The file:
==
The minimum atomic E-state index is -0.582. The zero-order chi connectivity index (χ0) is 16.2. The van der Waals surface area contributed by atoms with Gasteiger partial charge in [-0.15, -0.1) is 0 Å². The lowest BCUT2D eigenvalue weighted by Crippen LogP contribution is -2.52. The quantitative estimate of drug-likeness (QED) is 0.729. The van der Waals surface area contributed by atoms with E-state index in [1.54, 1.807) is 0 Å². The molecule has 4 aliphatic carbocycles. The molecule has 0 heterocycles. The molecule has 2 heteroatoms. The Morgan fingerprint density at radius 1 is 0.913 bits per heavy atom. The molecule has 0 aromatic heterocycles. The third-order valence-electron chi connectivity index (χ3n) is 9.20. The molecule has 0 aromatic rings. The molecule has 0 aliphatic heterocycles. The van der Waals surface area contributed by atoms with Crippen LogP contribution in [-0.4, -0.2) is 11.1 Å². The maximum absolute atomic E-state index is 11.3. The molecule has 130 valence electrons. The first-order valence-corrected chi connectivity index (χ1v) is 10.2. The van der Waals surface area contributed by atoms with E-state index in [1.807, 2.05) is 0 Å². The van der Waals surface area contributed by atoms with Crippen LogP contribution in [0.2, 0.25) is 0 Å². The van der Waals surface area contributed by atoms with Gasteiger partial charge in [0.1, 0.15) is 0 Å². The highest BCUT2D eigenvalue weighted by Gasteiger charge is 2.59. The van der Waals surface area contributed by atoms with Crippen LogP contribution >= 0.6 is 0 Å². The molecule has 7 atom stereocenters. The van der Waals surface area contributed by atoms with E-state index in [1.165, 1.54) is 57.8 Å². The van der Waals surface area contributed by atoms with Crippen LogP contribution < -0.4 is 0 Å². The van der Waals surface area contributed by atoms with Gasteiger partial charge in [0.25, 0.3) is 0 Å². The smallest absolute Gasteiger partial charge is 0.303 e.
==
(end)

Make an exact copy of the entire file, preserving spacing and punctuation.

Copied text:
The minimum atomic E-state index is -0.582. The zero-order chi connectivity index (χ0) is 16.2. The van der Waals surface area contributed by atoms with Gasteiger partial charge in [-0.15, -0.1) is 0 Å². The lowest BCUT2D eigenvalue weighted by Crippen LogP contribution is -2.52. The quantitative estimate of drug-likeness (QED) is 0.729. The van der Waals surface area contributed by atoms with E-state index in [1.54, 1.807) is 0 Å². The molecule has 4 aliphatic carbocycles. The molecule has 0 heterocycles. The molecule has 2 heteroatoms. The Morgan fingerprint density at radius 1 is 0.913 bits per heavy atom. The molecule has 0 aromatic heterocycles. The third-order valence-electron chi connectivity index (χ3n) is 9.20. The molecule has 0 aromatic rings. The molecule has 0 aliphatic heterocycles. The van der Waals surface area contributed by atoms with Crippen LogP contribution in [-0.4, -0.2) is 11.1 Å². The maximum absolute atomic E-state index is 11.3. The molecule has 130 valence electrons. The first-order valence-corrected chi connectivity index (χ1v) is 10.2. The van der Waals surface area contributed by atoms with E-state index in [1.807, 2.05) is 0 Å². The van der Waals surface area contributed by atoms with Crippen LogP contribution in [0.2, 0.25) is 0 Å². The van der Waals surface area contributed by atoms with Gasteiger partial charge in [0.1, 0.15) is 0 Å². The highest BCUT2D eigenvalue weighted by Gasteiger charge is 2.59. The van der Waals surface area contributed by atoms with Crippen LogP contribution >= 0.6 is 0 Å². The molecule has 7 atom stereocenters. The van der Waals surface area contributed by atoms with E-state index in [1.165, 1.54) is 57.8 Å². The van der Waals surface area contributed by atoms with Crippen LogP contribution < -0.4 is 0 Å². The van der Waals surface area contributed by atoms with Gasteiger partial charge in [0.25, 0.3) is 0 Å². The smallest absolute Gasteiger partial charge is 0.303 e.